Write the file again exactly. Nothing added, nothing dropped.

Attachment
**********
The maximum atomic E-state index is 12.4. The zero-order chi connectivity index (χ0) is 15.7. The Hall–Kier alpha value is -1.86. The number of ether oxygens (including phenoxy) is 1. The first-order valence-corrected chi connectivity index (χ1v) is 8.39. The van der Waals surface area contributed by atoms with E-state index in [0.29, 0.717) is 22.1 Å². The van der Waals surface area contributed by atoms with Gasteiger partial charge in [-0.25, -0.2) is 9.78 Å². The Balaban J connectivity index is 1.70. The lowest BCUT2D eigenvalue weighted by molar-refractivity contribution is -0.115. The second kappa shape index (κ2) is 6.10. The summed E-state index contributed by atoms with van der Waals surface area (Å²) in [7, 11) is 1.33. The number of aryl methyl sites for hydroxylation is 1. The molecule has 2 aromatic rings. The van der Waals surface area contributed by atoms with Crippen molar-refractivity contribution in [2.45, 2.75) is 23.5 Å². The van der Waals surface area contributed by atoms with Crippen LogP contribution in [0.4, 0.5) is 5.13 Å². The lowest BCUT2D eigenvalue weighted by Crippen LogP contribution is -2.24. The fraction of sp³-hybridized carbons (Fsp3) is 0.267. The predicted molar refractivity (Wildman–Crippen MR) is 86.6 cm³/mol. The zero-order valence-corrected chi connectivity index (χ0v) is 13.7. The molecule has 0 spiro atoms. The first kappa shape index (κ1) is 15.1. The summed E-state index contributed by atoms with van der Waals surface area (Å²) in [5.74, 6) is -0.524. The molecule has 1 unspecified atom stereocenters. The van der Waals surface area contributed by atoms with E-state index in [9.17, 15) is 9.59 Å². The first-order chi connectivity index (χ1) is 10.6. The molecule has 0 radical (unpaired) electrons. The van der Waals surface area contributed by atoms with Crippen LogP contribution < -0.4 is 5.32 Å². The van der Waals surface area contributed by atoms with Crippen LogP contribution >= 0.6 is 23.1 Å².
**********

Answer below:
The maximum atomic E-state index is 12.4. The zero-order chi connectivity index (χ0) is 15.7. The Hall–Kier alpha value is -1.86. The number of ether oxygens (including phenoxy) is 1. The first-order valence-corrected chi connectivity index (χ1v) is 8.39. The van der Waals surface area contributed by atoms with E-state index in [0.29, 0.717) is 22.1 Å². The van der Waals surface area contributed by atoms with Gasteiger partial charge in [-0.25, -0.2) is 9.78 Å². The Balaban J connectivity index is 1.70. The lowest BCUT2D eigenvalue weighted by molar-refractivity contribution is -0.115. The second kappa shape index (κ2) is 6.10. The summed E-state index contributed by atoms with van der Waals surface area (Å²) in [7, 11) is 1.33. The number of aryl methyl sites for hydroxylation is 1. The molecule has 2 aromatic rings. The van der Waals surface area contributed by atoms with Crippen molar-refractivity contribution in [2.45, 2.75) is 23.5 Å². The van der Waals surface area contributed by atoms with Crippen LogP contribution in [0.4, 0.5) is 5.13 Å². The lowest BCUT2D eigenvalue weighted by Crippen LogP contribution is -2.24. The fraction of sp³-hybridized carbons (Fsp3) is 0.267. The predicted molar refractivity (Wildman–Crippen MR) is 86.6 cm³/mol. The zero-order valence-corrected chi connectivity index (χ0v) is 13.7. The molecule has 0 spiro atoms. The first kappa shape index (κ1) is 15.1. The summed E-state index contributed by atoms with van der Waals surface area (Å²) in [5.74, 6) is -0.524. The molecule has 1 unspecified atom stereocenters. The van der Waals surface area contributed by atoms with E-state index in [9.17, 15) is 9.59 Å². The first-order chi connectivity index (χ1) is 10.6. The molecule has 0 radical (unpaired) electrons. The van der Waals surface area contributed by atoms with Crippen LogP contribution < -0.4 is 5.32 Å². The van der Waals surface area contributed by atoms with Crippen LogP contribution >= 0.6 is 23.1 Å².